1. Description of Our Community
Kane'ohe Watershed is 11,500 acres. It is a wet area with lush vegetation. Average rainfall from this watershed is about 40 to 60 inches. Most of the rainfall from this watershed falls from November through February. Heavy rains are very common. Since the watershed boundry is the Pali cliffs, which are very steep, rainfalls is very rapid.
Kane'ohe ahupua'a was once a gathering place for a large population of Hawaiians. There are many myths about the area and many places along the shoreline of Kane'ohe Bay were sacred. There were heiaus (temples), large villages, and fishing shrines. The primary community in this watershed is the Town of Kane'ohe near the southeast end of Kane'ohe Bay.
Kane'ohe has gone through major urbanization. The town's population rose from 5,400 in 1940 to 30,000 in 1960 and 67,000 in 1990. The increase in population was due to the construction of the Likelike and Pali Highways which linked Kane'ohe to Honolulu. Presently, with the H-3 highway, the town's population will continue to grow.
2. Summary of Our Project
Our essential question for this project is "What do we know about the Kaneohe watershed or ahupua'a?" This project consisted of the past and present uses of the land and waters around it. The children in third grade researched how the ancient Hawaiians explained through their mythology how their land and beliefs were developed. They learned how the ahupua'a was divided depending on its function. They took a field trip to a preserved fishpond to understand its significance in the ancient Hawaiian culture. They also researched the importance of the heiau or temple in this ahupua'a.
The 5th grade students focused on how the ahupua'a has been impacted from ancient times to the present. They looked at the developments of major roadways, housing, schools, parks & recreation, churches & cemeteries, fishponds of today, the Kaneohe Marine Corp Base Hawaii, business, industrial and preservation areas.
Our website shows how we have greatly changed the Kane'ohe watershed over time. Streams have been diverted and wetlands have been filled in. It is important that community members develop an awareness of how various activities impact the health of our ahupua'a and the need to sustain the wellness of our watershed.
3. Our Computer and Internet Access
A. Percentage of students using the Internet at home:more than 50%
B. Number of workstations with Internet access in the classroom:1
C. Connection speed used in the classroom:dedicated connection
D. Number of years our classroom has been connected to the Internet:2-3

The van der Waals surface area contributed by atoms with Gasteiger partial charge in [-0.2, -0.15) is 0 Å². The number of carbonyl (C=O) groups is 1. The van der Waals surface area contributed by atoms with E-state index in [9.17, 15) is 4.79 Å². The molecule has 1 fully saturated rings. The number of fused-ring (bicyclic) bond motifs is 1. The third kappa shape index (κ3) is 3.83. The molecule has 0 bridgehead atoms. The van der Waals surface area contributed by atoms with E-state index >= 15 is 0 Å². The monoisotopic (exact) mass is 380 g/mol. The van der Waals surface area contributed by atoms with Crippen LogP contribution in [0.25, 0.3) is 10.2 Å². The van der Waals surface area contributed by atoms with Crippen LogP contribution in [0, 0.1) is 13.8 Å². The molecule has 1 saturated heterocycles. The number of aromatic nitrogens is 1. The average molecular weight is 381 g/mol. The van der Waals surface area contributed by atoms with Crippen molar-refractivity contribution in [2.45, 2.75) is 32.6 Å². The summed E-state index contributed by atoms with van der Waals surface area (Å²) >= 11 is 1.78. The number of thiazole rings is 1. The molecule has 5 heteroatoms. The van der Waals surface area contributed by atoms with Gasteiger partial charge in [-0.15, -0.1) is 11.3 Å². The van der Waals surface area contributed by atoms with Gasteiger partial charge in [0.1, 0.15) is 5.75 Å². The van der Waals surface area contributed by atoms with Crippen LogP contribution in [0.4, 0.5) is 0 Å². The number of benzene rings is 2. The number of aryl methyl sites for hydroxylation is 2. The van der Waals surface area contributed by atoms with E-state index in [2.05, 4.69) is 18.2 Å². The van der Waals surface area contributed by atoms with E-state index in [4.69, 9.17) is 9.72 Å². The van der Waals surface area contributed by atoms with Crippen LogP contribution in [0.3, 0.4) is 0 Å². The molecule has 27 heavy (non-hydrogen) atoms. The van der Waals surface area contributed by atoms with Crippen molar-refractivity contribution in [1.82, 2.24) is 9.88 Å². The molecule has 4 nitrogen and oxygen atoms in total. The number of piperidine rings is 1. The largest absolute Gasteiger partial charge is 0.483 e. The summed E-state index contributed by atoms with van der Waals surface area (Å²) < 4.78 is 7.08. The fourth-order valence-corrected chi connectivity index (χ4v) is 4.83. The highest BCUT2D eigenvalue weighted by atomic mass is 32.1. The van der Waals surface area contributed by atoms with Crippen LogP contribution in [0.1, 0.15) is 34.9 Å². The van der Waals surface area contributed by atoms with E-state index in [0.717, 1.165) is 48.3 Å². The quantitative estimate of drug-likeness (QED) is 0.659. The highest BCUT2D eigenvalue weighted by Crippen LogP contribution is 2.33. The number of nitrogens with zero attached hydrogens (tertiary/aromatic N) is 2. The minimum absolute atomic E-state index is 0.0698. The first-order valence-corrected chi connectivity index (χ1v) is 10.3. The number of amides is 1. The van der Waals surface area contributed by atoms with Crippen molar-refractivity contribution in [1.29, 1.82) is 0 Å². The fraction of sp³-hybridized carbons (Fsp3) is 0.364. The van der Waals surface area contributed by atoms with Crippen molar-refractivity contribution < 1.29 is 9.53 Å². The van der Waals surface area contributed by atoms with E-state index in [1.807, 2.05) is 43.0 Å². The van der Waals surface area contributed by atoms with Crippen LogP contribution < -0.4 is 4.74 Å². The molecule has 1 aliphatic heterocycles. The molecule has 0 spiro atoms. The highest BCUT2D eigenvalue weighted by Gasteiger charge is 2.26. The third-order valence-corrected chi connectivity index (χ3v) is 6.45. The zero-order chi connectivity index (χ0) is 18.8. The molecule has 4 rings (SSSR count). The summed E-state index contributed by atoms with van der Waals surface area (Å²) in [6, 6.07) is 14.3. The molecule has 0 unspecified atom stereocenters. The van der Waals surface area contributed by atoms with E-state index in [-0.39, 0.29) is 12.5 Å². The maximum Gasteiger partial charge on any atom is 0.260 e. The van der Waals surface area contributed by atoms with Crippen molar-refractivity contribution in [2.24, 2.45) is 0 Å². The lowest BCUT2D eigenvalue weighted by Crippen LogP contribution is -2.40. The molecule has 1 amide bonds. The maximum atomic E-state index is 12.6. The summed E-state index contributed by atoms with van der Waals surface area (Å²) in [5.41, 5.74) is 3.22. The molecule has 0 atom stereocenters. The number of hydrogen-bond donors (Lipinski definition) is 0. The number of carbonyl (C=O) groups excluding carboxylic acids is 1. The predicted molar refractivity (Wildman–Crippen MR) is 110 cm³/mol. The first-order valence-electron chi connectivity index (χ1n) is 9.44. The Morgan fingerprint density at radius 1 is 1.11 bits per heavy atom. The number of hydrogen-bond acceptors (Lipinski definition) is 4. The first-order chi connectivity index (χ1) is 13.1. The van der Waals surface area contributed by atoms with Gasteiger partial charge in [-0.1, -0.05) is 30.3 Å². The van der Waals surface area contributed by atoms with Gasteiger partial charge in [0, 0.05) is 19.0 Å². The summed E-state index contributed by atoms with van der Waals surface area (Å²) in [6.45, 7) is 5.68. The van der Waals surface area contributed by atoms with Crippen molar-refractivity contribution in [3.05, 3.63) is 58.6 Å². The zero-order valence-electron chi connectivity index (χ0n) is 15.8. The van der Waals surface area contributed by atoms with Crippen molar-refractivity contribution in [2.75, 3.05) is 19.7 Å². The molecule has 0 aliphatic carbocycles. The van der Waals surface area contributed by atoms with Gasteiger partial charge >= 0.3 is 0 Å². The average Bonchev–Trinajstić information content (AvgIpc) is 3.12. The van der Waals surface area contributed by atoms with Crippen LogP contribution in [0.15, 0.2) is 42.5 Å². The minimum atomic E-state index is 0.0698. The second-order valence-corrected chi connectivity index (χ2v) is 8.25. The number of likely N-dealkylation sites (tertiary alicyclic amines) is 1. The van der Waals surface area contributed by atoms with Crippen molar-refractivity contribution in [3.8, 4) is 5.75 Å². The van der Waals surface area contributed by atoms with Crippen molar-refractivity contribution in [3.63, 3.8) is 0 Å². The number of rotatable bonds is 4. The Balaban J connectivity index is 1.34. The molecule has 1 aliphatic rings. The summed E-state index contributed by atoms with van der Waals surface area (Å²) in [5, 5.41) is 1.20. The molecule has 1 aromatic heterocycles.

4. Problems We Had To Overcome
There were problems we had to overcome with this project. The main one was the lack of information that was geared for elementary students. The student's prior knowledge of the local community and history was minimal. The fifth graders had learn how to extend their research skills beyond textbooks. Student web building skills were developed in the computer lab which required an extended access to the lab. Teachers did not always feel confident providing tech support for students in the lab.
We overcame these problems by teaching the students how to do searches on the internet in the lab and to validate their information. Teachers had to help the younger students interpret the information. Once the information was gathered and written, students learned how to storyboard their webpages with the help of Lauren Apiki, project developer. Students were taught web authoring skills as they produced their webographies (author's page). So when they came to the lab to build their webpages, they were already familiar with the tools and software. Teachers were flexible in their schedules to accomodate the extended periods of lab time for the web development. The full days in the lab allowed us to complete sections of the website in one day.
5. Our Project Sound Bite
"When I worked on this great project, I learned about the Kane'ohe watershed and how to use the computer to build a webpage. It really pulled me in and I wanted it to never stop!" Grade 3 Student
6. How did your activities and research for this CyberFair Project support standards, required coursework and curriculum standards?
Our project covered many content standards. They were: Language Arts: Students use rhetorical devices to craft writing appropriate to audience and purpose.; Science: Students make decisions needed to sustain life on Earth now and for future generations by considering the limited resources and fragile environmental conditions.; Social Studies: Students understand culture as a system of believs, knowledge, and practices shared by a group.; Fine Arts: Students identify, understand, and apply the elements and principles of art using the language of the visual arts.; Career and Life Skills: Students demonstrate respect for others in class and work cooperatively as a team member on class projects.; Educational Technology: Students use technology tools to create appropriate multimedia products and presentations appropriate to own development; work as a contributing member of a team when using technology in the classroom; use keyboard commands, menu commands, toolbars, and other navigational tools in the operation of software that extends beyond minimal functions; and use technology tools (g.g multimedia authoring) for individual and collaborative writing, communication, and publshing activities to create knowledge products for audiences inside and outside the classroom.
They increased their knowledge of the local community in and around the Kaneohe Marine Base. They gained a historical and environmental awareness of the Kaneohe ahupua'a.